You know what conversation, I'd like to hear? I'd just like to hear this conversation of two parents whose oldest children are about to enter Kindergarten:

Parent 1: So Johnny is about to start kindergarten an the public school.

Parent 2: Aren't you concerned about socialization?

Parent 1: What do you mean?

Parent 2: Aren't you concerned that Johnny will soon begin spending more time with his peer group and his teachers than he will with you and your husband? That his ideas about morality and civility are going to be shaped not by you but in a large part by other children his own age?

Could you imagine the look that Parent 1 would have on his or her face? No one really questions age segregation because it is how the majority of adults today were brought up. The majority of adults my age also watched The Partridge Family every Friday night when they were a kid. That does not mean it was a good show!!

And now a personal moment, when Amy and I were just starting homeschooling we had many discussions with friends and relatives and naturally they would all wonder "What about socialization"?We would answer the question best we could. The odd thing during each one of these conversations are children weren't at home. They were either on play dates with other homeschooling families, playing with neighbor kids or out on field trips with Amy or I. In short while our friends and relatives were worrying about socialization our children were socializing.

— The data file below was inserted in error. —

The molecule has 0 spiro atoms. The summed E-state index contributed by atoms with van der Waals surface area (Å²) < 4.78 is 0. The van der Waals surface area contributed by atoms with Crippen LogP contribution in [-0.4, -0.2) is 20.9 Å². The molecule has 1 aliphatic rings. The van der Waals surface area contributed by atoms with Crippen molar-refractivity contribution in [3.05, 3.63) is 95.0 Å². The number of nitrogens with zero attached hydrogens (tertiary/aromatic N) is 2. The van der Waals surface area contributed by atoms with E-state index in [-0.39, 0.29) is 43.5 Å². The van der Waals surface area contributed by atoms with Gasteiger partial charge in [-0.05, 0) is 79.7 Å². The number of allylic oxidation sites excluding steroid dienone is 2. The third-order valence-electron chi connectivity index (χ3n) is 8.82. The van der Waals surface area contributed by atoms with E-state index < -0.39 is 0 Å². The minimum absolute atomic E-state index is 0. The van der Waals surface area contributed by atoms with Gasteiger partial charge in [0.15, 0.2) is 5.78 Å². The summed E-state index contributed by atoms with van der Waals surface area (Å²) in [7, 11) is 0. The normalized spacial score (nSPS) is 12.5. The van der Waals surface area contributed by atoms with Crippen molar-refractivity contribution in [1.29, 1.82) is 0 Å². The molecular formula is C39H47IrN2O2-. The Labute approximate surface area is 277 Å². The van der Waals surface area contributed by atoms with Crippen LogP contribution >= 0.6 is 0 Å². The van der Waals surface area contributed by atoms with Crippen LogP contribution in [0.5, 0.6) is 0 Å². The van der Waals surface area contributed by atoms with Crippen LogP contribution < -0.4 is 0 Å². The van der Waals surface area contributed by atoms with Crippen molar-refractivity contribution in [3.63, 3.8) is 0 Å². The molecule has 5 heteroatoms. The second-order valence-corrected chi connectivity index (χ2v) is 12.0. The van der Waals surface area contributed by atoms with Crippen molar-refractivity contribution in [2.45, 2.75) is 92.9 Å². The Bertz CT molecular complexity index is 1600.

While I don't agree with everything in Boyer's book, I highly recommend it as an excellent resource to homeschooling Parents. Boyer's book comes from a Christian perspective, I come from the same perspective. If you do not, there may be more that you disagree with the book about. I still think it makes some fine points regardless of your spiritual bent.

Thanks to Beverly at About Homeschooling for including this in the Carnival of Homeschooling # 188: Game Day Edition. To see my previous Carnival of Homeschooling submissions click here.

Next Time: The Home School Convention


  1. This post is right-on, and hysterically funny.

  2. Amen. What more is there. I will have to check that book out. Thank you.

  3. I'd love to hear that conversation, too!